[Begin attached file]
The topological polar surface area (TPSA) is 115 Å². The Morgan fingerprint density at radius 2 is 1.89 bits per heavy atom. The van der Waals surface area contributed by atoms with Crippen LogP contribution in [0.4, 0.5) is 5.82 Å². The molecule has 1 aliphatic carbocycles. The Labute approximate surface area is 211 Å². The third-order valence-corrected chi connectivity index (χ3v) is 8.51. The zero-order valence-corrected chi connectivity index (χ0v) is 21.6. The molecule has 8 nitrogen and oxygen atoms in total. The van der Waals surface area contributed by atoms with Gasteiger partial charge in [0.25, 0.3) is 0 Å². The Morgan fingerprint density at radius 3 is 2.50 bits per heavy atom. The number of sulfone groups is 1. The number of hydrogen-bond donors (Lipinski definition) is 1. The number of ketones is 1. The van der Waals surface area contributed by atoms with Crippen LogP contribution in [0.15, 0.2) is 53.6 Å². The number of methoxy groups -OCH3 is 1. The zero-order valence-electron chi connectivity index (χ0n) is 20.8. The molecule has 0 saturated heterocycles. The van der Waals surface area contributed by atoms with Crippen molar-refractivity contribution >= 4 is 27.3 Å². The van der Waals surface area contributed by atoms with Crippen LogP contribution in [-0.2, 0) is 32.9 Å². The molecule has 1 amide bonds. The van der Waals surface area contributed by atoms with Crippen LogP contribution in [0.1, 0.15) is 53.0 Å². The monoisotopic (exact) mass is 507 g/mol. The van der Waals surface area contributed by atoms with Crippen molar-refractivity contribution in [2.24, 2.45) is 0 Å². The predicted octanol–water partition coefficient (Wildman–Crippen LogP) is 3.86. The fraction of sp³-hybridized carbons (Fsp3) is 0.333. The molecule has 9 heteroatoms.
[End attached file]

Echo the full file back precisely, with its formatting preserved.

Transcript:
The topological polar surface area (TPSA) is 115 Å². The Morgan fingerprint density at radius 2 is 1.89 bits per heavy atom. The van der Waals surface area contributed by atoms with Crippen LogP contribution in [0.4, 0.5) is 5.82 Å². The molecule has 1 aliphatic carbocycles. The Labute approximate surface area is 211 Å². The third-order valence-corrected chi connectivity index (χ3v) is 8.51. The zero-order valence-corrected chi connectivity index (χ0v) is 21.6. The molecule has 8 nitrogen and oxygen atoms in total. The van der Waals surface area contributed by atoms with Gasteiger partial charge in [0.25, 0.3) is 0 Å². The Morgan fingerprint density at radius 3 is 2.50 bits per heavy atom. The number of sulfone groups is 1. The number of hydrogen-bond donors (Lipinski definition) is 1. The number of ketones is 1. The van der Waals surface area contributed by atoms with Crippen LogP contribution in [0.15, 0.2) is 53.6 Å². The number of methoxy groups -OCH3 is 1. The zero-order valence-electron chi connectivity index (χ0n) is 20.8. The molecule has 0 saturated heterocycles. The van der Waals surface area contributed by atoms with Crippen molar-refractivity contribution >= 4 is 27.3 Å². The van der Waals surface area contributed by atoms with Crippen LogP contribution in [-0.2, 0) is 32.9 Å². The molecule has 1 amide bonds. The van der Waals surface area contributed by atoms with Crippen LogP contribution in [0.1, 0.15) is 53.0 Å². The monoisotopic (exact) mass is 507 g/mol. The van der Waals surface area contributed by atoms with Crippen molar-refractivity contribution in [2.24, 2.45) is 0 Å². The predicted octanol–water partition coefficient (Wildman–Crippen LogP) is 3.86. The fraction of sp³-hybridized carbons (Fsp3) is 0.333. The molecule has 9 heteroatoms.